Technology in Library Instruction

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This page includes information on different ways to use technology to enhance library instruction. This page focuses primarily on face-to-face instruction, but be sure to check out our page on technology in online instructional settings, too. Much of the content on this page could work for online instruction, as well.

Please add your own knowledge and experience.

  • "Using Technology as a Learning Tool, Not Just a Cool New Thing": a nice article from Educause demonstrating the increasing role of technology in instruction

Internet (general)

Biased Websites/Hoax Websites

  • Phil Bradley's Fake Websites - a good list of fake/spoof websites compiled by Phil Bradley - Internet Consultant.
  • Spencer Jardine's list of hoax sites - posted on the ili-l listserv.
  • - actually sponsored by a white pride group once you investigate
  • Dihydrogen Monoxide Homepage - a spoof site that talks about the danger of “dhmo” – which is water
  • RYT Hospital - male pregnancies, etc.
  • Ova Prima Foundation - scientific “proof” that the egg came first
  • All About Explorers - made to show how looks can be deceiving
  • Pets or Food
  • article on vaccines, autism, and gulf war syndrome
  • Conservapedia - this is more of a site with extreme bias than a hoax site, but useful for teaching, nonetheless.
  • Panexa - a website satirizing the pharmaceutical industry.
  • Pacific Northwest Tree Octopus -- a website calling to protect a non-existent creature.
  • Dow Ethics
  • The Dog Island

Concept Mapping

  • MindMeister
  • My Webspiration
  • Mindomo. Mind Mapping and Brainstorming Software. Check out an example of what it can do.
  • Prezi
  • Keyword Map
  • IHMC Cmap Tools: A more robust mind-mapping (concept-mapping) software (free)


  • Hoffman, C. & Polkinghorne, S. (2008). Sparking Flickrs of insight into controlled vocabularies and subject searching. In P. Godwin & J. Parker (Eds.), Information literacy meets library 2.0 (pp. 3-18). London: Facet Publishing.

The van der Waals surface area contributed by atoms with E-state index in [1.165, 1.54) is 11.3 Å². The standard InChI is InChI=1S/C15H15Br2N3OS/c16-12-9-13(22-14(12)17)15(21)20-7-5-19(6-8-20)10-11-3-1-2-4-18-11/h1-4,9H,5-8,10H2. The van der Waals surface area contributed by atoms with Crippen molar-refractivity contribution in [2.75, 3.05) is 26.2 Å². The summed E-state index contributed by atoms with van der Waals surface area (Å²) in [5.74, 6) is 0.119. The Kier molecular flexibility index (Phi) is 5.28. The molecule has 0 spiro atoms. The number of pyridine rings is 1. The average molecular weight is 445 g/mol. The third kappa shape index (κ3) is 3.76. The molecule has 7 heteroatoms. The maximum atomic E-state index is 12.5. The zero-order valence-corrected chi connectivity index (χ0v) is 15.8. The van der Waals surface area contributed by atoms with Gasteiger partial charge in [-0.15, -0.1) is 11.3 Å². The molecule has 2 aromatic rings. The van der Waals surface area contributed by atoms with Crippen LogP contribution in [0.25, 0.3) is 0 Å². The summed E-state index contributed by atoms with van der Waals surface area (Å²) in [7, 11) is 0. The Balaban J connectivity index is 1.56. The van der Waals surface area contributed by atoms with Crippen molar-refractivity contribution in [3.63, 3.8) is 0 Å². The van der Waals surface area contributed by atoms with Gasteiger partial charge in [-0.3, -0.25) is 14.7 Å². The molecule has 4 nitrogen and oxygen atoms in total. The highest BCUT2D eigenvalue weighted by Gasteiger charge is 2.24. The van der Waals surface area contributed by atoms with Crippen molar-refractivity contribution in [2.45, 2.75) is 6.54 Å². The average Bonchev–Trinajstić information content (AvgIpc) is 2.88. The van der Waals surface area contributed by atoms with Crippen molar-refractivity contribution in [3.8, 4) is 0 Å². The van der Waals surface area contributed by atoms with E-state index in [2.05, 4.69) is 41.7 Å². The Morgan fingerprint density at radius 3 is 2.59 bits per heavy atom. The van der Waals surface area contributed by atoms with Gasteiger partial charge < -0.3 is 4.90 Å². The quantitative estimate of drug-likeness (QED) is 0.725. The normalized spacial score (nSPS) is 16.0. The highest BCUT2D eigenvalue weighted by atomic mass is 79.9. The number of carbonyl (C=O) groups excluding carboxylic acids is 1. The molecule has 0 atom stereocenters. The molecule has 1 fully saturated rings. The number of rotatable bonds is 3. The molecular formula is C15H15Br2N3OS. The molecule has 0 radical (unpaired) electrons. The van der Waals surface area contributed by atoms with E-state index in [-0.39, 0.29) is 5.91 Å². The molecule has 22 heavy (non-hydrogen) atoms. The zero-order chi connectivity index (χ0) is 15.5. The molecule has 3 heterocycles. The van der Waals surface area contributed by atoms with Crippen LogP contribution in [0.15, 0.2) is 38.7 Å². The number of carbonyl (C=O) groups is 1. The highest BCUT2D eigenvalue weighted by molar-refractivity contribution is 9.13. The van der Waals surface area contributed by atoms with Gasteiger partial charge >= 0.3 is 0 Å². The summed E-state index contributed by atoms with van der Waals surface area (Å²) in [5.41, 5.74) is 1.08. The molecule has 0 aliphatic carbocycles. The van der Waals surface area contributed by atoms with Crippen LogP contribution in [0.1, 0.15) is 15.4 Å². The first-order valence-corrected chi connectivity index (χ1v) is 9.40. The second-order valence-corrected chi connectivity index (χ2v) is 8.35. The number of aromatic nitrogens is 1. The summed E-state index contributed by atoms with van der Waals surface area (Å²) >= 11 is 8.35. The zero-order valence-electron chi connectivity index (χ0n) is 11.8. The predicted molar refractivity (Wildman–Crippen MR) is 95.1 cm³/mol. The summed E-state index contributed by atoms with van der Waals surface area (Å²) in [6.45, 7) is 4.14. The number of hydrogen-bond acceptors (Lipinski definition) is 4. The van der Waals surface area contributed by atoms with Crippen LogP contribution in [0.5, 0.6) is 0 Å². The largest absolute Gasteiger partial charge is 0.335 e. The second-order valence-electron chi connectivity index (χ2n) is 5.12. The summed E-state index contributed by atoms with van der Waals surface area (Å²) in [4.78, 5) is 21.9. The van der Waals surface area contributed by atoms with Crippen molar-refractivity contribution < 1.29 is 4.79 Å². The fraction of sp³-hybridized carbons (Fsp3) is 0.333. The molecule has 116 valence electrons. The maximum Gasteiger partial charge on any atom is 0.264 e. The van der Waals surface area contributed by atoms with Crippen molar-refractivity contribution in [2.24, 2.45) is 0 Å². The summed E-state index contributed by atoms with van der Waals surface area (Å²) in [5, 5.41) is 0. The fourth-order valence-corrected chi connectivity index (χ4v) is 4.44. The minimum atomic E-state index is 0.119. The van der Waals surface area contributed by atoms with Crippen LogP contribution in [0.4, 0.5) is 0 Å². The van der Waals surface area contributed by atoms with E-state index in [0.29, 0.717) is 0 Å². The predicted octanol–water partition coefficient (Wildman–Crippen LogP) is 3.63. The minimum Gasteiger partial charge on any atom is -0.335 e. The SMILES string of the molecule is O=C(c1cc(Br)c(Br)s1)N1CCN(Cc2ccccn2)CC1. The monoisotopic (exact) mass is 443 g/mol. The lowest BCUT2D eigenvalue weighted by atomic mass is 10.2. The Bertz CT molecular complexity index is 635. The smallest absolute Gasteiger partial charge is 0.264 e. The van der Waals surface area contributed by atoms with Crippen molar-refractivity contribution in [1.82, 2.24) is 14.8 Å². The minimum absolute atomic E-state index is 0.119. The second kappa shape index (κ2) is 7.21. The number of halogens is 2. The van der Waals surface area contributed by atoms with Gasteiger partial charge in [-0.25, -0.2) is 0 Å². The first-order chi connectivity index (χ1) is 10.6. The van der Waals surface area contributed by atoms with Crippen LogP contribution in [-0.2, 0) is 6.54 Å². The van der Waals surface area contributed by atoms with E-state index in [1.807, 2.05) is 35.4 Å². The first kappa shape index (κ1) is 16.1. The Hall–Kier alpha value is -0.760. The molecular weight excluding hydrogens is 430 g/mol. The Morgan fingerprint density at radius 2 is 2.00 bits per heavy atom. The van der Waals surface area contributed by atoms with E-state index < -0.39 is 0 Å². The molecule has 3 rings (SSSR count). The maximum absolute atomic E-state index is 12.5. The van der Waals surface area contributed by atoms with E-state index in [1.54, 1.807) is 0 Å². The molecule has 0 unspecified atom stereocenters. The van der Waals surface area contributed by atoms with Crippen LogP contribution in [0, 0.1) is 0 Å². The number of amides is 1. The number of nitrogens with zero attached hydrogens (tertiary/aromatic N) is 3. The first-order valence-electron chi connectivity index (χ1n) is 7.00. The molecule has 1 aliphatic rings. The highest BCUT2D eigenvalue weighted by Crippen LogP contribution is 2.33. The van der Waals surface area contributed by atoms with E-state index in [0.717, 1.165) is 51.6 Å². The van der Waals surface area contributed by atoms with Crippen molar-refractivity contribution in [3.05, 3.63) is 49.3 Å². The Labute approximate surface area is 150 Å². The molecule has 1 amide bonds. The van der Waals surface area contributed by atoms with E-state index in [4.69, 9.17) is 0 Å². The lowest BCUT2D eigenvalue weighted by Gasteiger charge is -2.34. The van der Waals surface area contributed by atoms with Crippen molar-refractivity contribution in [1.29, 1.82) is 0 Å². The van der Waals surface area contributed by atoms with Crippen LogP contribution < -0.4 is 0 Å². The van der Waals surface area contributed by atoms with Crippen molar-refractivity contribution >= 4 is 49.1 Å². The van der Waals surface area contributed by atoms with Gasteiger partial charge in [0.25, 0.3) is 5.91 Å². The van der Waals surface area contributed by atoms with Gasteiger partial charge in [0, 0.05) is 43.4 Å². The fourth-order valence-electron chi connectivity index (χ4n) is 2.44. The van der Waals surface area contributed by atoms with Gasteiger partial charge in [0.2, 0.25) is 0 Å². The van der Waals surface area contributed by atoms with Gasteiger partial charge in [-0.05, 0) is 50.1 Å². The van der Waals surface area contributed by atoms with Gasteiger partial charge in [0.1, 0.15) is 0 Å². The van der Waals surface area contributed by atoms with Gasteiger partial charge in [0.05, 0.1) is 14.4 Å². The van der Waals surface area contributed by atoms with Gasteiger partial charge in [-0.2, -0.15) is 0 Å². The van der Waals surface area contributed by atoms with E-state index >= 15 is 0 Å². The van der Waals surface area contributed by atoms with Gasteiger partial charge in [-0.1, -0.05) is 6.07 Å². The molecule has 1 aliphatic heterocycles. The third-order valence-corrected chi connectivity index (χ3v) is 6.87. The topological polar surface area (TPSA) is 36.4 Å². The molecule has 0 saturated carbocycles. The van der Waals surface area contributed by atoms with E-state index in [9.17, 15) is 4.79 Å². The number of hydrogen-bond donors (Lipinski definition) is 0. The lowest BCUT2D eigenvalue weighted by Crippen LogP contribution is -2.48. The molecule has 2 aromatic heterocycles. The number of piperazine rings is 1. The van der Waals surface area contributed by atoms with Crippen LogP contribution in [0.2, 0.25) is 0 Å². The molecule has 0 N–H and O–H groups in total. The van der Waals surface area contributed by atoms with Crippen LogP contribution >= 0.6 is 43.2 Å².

Summary:This Flickr lesson strives to teach students natural language versus controlled vocabularies, database concepts, and organization methods. The librarians at Concordia University implemented a Flickr lesson into their one-shot instruction sessions that they give to classes that come to the library once for a visit. In their version of the lesson, the instructor uploads images to a library Flickr account before the session. Students are given the password to the account (which is immediately changed afterwards) and then instructed to, individually, tag each of the images so that they could be retrieved by others. After a few minutes, the instructor calls a stop to the tagging and they go through the images, looking at the collection of tags that have been assigned by different students. Students discuss each image and the attached tags. The instructor facilitates the discussion about the tags with some questions: “Are the tags accurate? Do they make sense? Do they actually describe the object? Are the tags meaningful? Is the tag understood by everyone, or only the person who tagged it? Are the tags correctly made? Are they properly spelled? Are there observable variations in the spellings? Do the tags make the photos more retrievable?” (Hoffman & Polkinghorne, 2008, p. 120).

  • Bussert, K., Brown, N. E., & Armstrong, A. H. (2008). IL 2.0 at The American University in Cairo: Flickr in the classroom. Internet Reference Services Quarterly, 13(1), 1-13. Retrieved March 4, 2009, from the Haworth Press Online Catalog.